Date of Award

12-2006

Document Type

Thesis

Degree Name

Master of Science (MS)

Legacy Department

Mechanical Engineering

Advisor

Haque, Imtiaz

Abstract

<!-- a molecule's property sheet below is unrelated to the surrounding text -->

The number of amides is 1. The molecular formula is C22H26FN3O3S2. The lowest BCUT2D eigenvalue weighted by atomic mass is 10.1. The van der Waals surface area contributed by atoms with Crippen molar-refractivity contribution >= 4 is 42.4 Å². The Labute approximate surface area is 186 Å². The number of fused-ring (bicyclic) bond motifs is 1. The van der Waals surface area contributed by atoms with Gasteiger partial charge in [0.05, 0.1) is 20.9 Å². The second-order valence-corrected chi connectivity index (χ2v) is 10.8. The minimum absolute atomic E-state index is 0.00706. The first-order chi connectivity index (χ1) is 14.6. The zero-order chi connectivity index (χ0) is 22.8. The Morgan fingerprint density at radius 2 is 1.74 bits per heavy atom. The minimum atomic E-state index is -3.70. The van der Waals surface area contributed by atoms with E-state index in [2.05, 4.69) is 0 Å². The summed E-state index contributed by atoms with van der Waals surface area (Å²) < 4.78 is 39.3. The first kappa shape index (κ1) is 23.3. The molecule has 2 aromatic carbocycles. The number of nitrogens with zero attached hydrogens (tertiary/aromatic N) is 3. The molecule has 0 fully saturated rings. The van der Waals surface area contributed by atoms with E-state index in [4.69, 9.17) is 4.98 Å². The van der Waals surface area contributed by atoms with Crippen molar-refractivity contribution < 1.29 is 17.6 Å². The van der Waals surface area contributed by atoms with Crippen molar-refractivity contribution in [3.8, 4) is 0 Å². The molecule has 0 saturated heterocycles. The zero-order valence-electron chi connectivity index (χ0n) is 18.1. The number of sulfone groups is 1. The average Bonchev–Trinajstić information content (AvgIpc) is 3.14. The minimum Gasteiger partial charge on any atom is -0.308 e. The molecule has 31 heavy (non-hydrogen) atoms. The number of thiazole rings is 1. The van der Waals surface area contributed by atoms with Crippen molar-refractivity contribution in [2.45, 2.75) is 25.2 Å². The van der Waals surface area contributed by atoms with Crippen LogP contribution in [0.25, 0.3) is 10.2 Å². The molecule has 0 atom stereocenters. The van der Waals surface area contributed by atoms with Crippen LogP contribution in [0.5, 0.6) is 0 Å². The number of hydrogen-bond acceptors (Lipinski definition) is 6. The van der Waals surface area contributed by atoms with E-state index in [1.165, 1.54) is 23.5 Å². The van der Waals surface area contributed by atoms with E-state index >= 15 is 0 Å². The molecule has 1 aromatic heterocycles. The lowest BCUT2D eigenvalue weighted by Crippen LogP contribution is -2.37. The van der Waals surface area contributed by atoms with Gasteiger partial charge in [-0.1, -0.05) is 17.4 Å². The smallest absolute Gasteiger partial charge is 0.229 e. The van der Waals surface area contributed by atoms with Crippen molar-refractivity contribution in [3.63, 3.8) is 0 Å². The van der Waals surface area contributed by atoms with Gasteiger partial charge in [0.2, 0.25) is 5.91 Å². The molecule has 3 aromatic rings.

Periodic force variations produced by nonuniform tire/wheel assemblies are known root causes of torsional steering wheel vibrations known as 'nibble'. Previous studies have sought to investigate this issue through modeling or experimentation involving the entire vehicle or specific subsystems, however a direct link between objectively measured tire force variations and the vibration levels perceived by vehicle occupants has yet to be established. Analytical models of a nonuniform tire, double-wishbone suspension system, and rack and pinion steering system are sourced from literature and integrated into a single subsystem-level model validated against experimental data obtained as part of a collaborative effort. The integrated analytical model is used to simulate the nibble vibration on a 2004 Ford F-150 4x4 SuperCrew, revealing that due to the frictional and inertial properties of the steering subsystem, driving at 75 mph produces a 13.8 Hz steering resonance of a subjectively unacceptable magnitude with even modest tire nonuniformity.

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